Four hours later, when the meeting ended I reassured those concerned about my safety that I would be okay and was prepared for the conditions. What I failed to do and now regret, was to say to the dozen or so at the meeting that they, as drivers in cars, should give up the view that two wheels is a summer hobby and to LOOK for two wheels at all the times. I should have encouraged them to take their concerns for me and apply it to anyone on two wheels and ride with care for those on two wheels.

My return trip greeted me with a head wind and I watch my fuel drop dramatically.

Still, I enjoyed my day off from paid labor and found great pleasure in two wheel riding, despite the rain, the cold and the fog, it was a great day to be out.

Upcoming: Essay on solo riding

Note to my fellow bloggers: (You are fun and sweet anchors in my daily online life. My peeks in on your life have been undermined by life's clutter and work. I know we're all busy and I don't give up easily, so bear with me as I fight my way back to visiting you. I miss you all. Thanks for your patience).

Monday, November 9

Busting stress with riding time...

By Wednesday of last week, I had already worked nearly 40 hours. In an economic context where many people are experiencing hard times, it's difficult to complain about work. Some people are impatient and simply don't want to hear it; they are likely to tell you things like, "Just be glad you have a job." Or, "At least you're not unemployed." And,, "You're blessed to have a paycheck coming in." I understand these sentiments--though times are not lost on me. Still, responses like this are annoying. In fact, they are lame and thoughtless. Yes, relative to many situations, I'm doing well. Personally, life isn't a relative matter IMHO! I never feel better knowing that someone else feels worse. One's pain isn't lessened knowing that someone else's is greater. To offer, "Well, it could be worst, you could be unemployed," or, just be happy that you have a roof overhead," is to buy into a form of self-denial that devalues one's reality. It's sort of like saying, something I heard on television. A woman was saying that she knew her husband was a cheater but at least he didn't beat or abused her like some husbands did. What??? That is just insane! I think we all feel a little better when we feel heard.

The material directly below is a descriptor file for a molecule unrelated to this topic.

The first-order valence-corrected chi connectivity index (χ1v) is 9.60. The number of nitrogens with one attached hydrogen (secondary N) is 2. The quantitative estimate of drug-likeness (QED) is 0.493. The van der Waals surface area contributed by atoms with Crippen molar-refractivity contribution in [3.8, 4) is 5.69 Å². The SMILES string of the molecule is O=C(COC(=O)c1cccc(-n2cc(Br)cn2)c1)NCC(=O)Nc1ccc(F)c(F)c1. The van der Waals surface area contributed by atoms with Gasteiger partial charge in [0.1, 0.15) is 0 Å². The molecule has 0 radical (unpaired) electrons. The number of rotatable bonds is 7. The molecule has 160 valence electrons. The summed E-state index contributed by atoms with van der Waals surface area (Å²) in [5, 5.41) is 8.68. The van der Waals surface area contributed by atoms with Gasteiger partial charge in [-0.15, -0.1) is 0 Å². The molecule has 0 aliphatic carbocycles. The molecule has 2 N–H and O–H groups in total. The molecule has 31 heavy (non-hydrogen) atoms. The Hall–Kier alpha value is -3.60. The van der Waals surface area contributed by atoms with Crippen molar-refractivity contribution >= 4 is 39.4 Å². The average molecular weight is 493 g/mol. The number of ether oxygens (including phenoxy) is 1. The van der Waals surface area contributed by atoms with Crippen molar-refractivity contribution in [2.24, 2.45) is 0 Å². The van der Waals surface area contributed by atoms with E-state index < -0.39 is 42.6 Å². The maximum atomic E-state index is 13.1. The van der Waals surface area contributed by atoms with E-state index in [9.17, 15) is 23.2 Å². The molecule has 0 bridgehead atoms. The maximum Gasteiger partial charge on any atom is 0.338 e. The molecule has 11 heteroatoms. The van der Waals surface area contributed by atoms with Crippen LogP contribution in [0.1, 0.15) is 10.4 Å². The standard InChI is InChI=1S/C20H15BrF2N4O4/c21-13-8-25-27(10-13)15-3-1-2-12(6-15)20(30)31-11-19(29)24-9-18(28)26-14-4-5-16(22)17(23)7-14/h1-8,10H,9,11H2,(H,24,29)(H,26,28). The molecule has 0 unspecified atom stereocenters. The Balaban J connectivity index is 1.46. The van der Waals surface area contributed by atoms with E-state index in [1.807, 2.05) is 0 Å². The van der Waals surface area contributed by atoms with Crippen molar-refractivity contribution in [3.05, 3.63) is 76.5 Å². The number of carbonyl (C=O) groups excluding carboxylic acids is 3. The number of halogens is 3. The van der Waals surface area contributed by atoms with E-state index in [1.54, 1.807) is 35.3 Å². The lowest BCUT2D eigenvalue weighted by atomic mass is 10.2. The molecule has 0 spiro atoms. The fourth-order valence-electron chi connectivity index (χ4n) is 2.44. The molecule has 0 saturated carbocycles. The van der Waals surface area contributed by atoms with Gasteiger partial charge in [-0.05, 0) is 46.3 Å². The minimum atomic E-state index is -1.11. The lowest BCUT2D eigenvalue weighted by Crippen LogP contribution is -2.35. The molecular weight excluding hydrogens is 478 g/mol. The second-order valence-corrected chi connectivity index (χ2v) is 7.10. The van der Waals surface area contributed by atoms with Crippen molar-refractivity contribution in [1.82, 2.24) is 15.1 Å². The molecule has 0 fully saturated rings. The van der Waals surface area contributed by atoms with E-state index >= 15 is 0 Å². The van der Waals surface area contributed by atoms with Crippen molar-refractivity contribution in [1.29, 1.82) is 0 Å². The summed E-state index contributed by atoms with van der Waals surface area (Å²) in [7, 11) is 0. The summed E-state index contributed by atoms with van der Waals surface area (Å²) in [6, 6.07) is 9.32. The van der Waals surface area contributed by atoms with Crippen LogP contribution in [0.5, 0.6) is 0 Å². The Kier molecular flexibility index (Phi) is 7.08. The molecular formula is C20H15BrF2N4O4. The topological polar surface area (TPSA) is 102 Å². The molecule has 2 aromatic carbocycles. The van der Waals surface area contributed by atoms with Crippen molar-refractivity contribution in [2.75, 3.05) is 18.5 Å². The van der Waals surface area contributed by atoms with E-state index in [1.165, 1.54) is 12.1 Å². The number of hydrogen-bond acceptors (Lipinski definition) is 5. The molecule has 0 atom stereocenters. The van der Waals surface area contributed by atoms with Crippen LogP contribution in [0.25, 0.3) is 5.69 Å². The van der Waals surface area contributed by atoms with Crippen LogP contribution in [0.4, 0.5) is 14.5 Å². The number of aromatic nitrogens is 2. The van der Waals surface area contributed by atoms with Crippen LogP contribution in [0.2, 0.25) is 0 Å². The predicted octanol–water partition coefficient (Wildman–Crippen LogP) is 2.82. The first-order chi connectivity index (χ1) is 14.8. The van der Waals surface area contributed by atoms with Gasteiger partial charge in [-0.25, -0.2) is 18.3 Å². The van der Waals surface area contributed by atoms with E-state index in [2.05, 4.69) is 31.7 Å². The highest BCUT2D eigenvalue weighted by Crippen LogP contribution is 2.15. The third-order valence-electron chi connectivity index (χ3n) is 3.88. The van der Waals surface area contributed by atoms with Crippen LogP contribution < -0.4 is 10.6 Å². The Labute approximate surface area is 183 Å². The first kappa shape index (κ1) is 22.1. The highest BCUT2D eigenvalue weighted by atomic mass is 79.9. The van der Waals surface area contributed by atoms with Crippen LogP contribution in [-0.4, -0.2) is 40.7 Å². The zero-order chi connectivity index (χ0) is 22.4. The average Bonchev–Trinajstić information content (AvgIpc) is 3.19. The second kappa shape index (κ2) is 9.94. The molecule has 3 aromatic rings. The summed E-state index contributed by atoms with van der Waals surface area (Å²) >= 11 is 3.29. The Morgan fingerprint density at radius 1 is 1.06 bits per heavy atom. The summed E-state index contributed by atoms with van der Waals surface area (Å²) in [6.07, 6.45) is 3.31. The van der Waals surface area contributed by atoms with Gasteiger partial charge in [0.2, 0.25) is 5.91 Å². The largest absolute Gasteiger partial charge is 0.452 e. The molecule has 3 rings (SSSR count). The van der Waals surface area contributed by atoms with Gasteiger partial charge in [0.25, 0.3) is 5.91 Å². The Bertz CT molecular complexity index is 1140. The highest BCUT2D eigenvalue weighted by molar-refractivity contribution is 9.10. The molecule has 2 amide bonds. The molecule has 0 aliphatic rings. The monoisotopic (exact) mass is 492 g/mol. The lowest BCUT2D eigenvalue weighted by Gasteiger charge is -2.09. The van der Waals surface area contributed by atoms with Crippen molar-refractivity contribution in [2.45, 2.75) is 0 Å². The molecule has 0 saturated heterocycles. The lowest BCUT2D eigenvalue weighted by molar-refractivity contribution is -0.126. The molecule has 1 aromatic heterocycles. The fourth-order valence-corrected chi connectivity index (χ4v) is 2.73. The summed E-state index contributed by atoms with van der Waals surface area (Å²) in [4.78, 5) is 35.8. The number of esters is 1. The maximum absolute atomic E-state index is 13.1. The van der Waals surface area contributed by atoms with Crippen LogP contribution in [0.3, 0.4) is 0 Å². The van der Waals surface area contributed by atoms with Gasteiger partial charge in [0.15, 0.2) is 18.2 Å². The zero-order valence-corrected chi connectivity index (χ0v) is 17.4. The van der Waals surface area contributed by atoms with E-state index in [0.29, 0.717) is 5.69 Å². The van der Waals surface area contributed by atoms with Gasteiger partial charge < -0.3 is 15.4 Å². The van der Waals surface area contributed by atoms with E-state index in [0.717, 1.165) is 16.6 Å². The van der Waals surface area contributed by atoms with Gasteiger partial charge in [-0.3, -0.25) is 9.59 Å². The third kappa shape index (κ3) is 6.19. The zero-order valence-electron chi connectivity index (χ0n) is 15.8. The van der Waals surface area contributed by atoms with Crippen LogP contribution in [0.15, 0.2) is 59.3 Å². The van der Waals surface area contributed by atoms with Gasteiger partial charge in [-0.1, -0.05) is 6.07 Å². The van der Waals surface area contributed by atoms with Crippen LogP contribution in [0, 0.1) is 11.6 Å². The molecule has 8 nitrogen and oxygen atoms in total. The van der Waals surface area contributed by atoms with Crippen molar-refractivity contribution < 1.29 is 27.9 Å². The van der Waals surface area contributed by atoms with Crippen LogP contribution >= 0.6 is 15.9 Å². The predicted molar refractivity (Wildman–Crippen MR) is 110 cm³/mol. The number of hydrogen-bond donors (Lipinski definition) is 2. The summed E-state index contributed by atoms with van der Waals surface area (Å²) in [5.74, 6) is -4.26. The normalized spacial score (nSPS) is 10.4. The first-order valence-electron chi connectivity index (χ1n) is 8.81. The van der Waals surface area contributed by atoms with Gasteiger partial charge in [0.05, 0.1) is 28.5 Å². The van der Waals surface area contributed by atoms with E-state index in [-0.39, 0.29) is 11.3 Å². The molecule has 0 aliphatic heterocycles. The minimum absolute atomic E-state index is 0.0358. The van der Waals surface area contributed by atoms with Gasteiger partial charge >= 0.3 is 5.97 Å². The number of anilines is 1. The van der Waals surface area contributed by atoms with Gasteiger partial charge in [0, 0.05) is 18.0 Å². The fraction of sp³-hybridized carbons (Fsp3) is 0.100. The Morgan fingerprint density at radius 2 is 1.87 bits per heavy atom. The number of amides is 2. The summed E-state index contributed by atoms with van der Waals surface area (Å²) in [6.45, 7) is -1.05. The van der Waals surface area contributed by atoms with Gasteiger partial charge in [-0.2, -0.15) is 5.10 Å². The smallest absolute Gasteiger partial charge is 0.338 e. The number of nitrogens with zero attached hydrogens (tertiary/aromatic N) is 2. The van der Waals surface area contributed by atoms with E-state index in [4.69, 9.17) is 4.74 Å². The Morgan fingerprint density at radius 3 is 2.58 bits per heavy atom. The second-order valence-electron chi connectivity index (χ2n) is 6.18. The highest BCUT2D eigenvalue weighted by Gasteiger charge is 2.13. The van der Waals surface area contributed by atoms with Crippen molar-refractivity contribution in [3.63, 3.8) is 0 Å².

I am acknowledging that the events in my life, at the moment, are making me nutz! So excuse me while I rant a bit about time and how little I feel I have to experience joy. I'm exhausted from work. Riding the 'cycle is a stress buster for which I've always made time. But on days when I've arrived home at 11:30pm after having arrived at the office at 7:00am that morning (or before), I have little energy to do anything. I have forced more late night rides than I care to count, but I know when I'm really pushing that envelope to the danger point. That was an awful work week. I fired up the bike only for grocery shopping.